Cooking An A5 Wagyu Brisket from Kagoshima Farms in Japan
Last May I had an extraordinary experience. I had the opportunity to cook an A5 wagyu brisket from Kagoshima Farms in Japan. Wagyu is the breed of steer that produces Kobe and the other extraordinarily well marbled beefs from Japan, and A5 is the highest rating the Japanese bestow on their beef. Together, they deliver some of the most extraordinary beef on the planet. I’ve been ordering meat from Crowd Cow for several years now, and I’ve always been delighted by what they deliver.
But I’ve never seen anything quite like this A5 brisket. First, I was stunned by its size. Most packer briskets weight 12 to 16 pounds. This bad boy tipped the scales at 36 pounds! (It included some muscles that are removed from the brisket in American meat cutting.) Then there was the marbling. Imagine laying fine white lace over a red tablecloth. That’s how incredibly interspersed the meat was with buttery fat.
I cooked the A5 at Barbecue University, my live fire cooking school, which took place last year at the Broadmoor resort in Colorado Springs. (New location to be announced shortly.)
My other partner was Big Green Egg. I figured, if ever there was a cooker that could handle a long slow smoke for the 14 hours I planned to cook the brisket, it was a Big Green Egg—make that a really big Big Green Egg, because we used the monster model XXLarge.
I kept the seasonings simple: equal parts coarse sea salt and freshly and coarsely ground black pepper—just enough to season the meat, but not to detract from its flavor. I kept the flat and point attached, because that’s how any serious pit master in Texas does it. And that’s how we Raichlens roll at our house: whole brisket or nothing.
We fired up the Egg using natural lump charcoal. I interspersed the charcoal with oak chunks. I chose oak because it produces a clean bright smoke flavor—not overpowering like mesquite and not overly mild like maple.
The first smoke lasted 10 hours—enough to take the brisket to 160 degrees. Meaning, I put it on around 8 p.m., so it could smoke overnight. I planned to check it around 6 a.m., which is no big deal for me because I’m an early riser by nature. Well, I was so excited about the A5, I checked it at 10 p.m., midnight, and 3 a.m. I got obsessed about getting it right.
By 6 a.m., the meat was looking gorgeous, so I initiated the second phase of cooking a brisket—inspired by Texas brisket legend Aaron Franklin—the wrap. I wrapped it in butcher paper to keep the moisture in, while allowing the steam to escape. The wrap is very important because it keeps the brisket from drying out.
By the time the students arrived at 9 a.m., we were close to my final target temperature of 205 degrees. At 10 a.m., we pulled the A5 off the Egg and put it in an insulated cooler. Then commenced the longest 2-hour wait I have ever had in barbecue. Because resting is the third, most challenging, and perhaps most important phase of cooking a brisket. You know you have a perfectly seasoned, robustly smoked hunk of meat that is so oozing with buttery fat, you want to dive in immediately. But if you let it rest for 1 to 2 hours, the meat will relax, the juices will redistribute, and your brisket will go from good to great to awesome and then some.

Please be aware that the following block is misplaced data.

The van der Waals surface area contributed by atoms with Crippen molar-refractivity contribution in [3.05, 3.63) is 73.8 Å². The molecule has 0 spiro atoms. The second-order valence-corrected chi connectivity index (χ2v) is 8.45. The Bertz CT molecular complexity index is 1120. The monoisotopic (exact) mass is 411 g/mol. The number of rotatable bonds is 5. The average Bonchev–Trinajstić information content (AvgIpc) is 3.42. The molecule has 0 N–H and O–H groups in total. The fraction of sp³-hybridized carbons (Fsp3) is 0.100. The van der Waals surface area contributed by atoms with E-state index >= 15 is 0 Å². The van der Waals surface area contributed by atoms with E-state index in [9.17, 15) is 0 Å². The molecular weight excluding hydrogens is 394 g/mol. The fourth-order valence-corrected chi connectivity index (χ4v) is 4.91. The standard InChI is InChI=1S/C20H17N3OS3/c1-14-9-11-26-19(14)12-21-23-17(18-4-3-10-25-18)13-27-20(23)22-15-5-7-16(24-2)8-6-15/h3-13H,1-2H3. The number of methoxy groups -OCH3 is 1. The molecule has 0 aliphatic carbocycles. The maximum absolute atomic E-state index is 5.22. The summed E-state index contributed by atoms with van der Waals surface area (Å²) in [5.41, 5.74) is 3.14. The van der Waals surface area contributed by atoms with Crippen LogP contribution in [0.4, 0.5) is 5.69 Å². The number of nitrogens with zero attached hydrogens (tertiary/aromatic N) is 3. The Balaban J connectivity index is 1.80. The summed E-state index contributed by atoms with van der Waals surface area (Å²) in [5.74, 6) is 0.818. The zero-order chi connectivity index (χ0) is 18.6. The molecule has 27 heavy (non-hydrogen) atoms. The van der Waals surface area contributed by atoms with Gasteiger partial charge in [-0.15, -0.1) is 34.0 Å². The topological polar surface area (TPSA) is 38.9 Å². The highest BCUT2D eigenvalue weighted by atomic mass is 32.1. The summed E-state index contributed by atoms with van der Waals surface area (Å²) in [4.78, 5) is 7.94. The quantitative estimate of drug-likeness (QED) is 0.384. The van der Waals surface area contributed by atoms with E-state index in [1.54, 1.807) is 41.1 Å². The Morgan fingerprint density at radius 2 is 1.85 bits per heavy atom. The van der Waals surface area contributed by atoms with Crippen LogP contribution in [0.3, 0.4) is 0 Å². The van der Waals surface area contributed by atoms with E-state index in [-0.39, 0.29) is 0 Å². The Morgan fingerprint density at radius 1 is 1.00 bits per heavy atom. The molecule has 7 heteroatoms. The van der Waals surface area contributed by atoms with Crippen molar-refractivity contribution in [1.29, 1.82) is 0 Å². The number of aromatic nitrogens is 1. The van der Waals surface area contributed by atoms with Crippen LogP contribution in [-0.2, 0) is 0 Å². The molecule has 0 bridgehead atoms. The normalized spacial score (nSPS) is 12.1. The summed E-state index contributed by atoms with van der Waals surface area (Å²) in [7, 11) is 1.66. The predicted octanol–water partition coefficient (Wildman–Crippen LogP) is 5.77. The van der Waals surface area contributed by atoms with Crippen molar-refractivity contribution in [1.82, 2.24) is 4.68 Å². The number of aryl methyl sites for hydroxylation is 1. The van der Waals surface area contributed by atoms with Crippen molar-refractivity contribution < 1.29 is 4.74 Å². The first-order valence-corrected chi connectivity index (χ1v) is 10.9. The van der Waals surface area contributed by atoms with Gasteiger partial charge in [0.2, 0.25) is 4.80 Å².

Well, somehow we managed to wait 2 hours, then we unwrapped the brisket and put it on the largest cutting board in the Barbecue University collection. I sliced it with a Shun brisket slicing knife link—a blade equally remarkable for its length, balance, and crafting as for its razor-sharp edge. We passed samples out to our students. And fifty normally lively people became as silent as monks.
The scent was what you’d expect from a 14 hour brisket—smoke and spice and beef in perfect equipoise. What surprised and astonished were the texture and taste. Imagine some weird wonderful amalgam of beef and butter melting like a snowflake on your tongue. Imagine the mouthfeel of foie gras with the smoky peppery bite of the best barbecued brisket. Imagine meat so rich, so exquisitely tender, you still taste on your tongue ten minutes after you’ve taken a bite. Imagine what angel would eat if the pearly gates happened to be located in Texas Hill Country.
It took two years for Crowd Cow to source the A5 and arrange to bring it into the U.S. It took 1 hour to season and trim it, 14 hours to smoke it, and 2 hours to rest it. It took about 10 minutes for 50 Barbecue University Students to devour it to the last bite. But cooking and eating it was an experience we’ll remember for the rest of my life.
Want More Brisket?
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